# Linear time

In computational complexity, an algorithm is said to take linear time, or O(n) time, if the time it requires is proportional to the size of the input, which is usually denoted n. Put another way, the running time increases linearly with the size of the input. For example, a procedure that adds up the elements of a list requires time proportional to the length of the list.

This description is slightly inaccurate, since the running time can significantly deviate from a precise proportionality, especially for small n. Technically, it's only necessary that for large enough n, the algorithm takes more than [itex]''an''[itex] time and less than [itex]bn[itex] time for some positive real constants a,b. For more information, see the article on Big O notation.

Linear time is often viewed as a desirable attribute for an algorithm. Much research has been invested into creating algorithms exhibiting (nearly) linear time or better. This research includes both software and hardware methods. In the case of hardware, some algorithms which, mathematically speaking, can never achieve linear time with the standard computation model are now able to run in linear time. There are several hardware technologies which exploit parallelism to provide this. An example is associative memory.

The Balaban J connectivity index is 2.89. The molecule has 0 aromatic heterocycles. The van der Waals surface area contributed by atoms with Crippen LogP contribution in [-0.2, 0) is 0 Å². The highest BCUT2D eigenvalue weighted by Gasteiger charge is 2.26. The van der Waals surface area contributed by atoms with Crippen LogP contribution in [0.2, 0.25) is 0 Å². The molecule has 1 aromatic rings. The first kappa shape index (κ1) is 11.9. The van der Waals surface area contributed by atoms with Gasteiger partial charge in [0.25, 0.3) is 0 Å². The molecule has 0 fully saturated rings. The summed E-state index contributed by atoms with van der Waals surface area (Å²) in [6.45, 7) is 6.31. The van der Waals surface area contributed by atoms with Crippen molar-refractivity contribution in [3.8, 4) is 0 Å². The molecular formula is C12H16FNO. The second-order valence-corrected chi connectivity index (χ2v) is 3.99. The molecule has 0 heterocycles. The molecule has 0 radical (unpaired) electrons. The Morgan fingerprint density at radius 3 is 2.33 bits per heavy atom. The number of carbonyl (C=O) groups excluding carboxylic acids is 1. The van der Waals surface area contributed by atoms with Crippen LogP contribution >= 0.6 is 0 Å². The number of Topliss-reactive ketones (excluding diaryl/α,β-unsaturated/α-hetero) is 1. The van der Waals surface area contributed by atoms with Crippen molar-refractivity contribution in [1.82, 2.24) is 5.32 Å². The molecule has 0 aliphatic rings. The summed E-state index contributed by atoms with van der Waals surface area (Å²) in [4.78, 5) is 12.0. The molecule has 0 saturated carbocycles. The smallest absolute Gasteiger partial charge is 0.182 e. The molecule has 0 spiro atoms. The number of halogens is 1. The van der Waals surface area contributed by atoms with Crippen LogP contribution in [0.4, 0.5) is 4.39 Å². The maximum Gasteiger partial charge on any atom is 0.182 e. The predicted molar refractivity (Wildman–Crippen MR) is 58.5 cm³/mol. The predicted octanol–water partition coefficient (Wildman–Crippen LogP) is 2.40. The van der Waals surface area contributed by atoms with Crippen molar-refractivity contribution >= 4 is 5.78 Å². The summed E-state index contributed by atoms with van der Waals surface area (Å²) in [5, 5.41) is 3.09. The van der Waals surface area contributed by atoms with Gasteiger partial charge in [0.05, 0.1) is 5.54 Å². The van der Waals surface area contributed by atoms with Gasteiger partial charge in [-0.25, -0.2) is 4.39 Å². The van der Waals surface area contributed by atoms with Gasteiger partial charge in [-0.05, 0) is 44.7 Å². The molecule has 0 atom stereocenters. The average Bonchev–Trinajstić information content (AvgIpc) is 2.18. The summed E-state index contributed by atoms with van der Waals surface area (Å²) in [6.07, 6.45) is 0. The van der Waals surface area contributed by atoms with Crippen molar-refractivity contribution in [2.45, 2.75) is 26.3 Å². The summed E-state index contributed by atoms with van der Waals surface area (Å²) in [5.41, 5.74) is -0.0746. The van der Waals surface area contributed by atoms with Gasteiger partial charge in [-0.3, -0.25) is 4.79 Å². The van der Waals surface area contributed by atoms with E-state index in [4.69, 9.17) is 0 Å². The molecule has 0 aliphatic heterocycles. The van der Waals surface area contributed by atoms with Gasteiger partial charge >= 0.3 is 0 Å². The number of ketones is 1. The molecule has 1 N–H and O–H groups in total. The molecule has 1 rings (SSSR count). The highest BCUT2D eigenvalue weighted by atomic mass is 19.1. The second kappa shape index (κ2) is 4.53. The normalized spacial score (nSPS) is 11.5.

For a given sorting algorithm, for example, it can be proven that there exists an order of elements over which this sorting algorithm will execute in linear time. However, for the general case, no sorting algorithm can perform better than O(n log(n)). Such a proof of lower bound complexity is covered by omega notation; a generalised sorting algorithm is said to be of Ω(n log(n)). Likewise, it can be shown that finding the maximum of a set of elements is Ω(n), as logically one has to perform at least (n-1) comparisons to ascertain the largest element.

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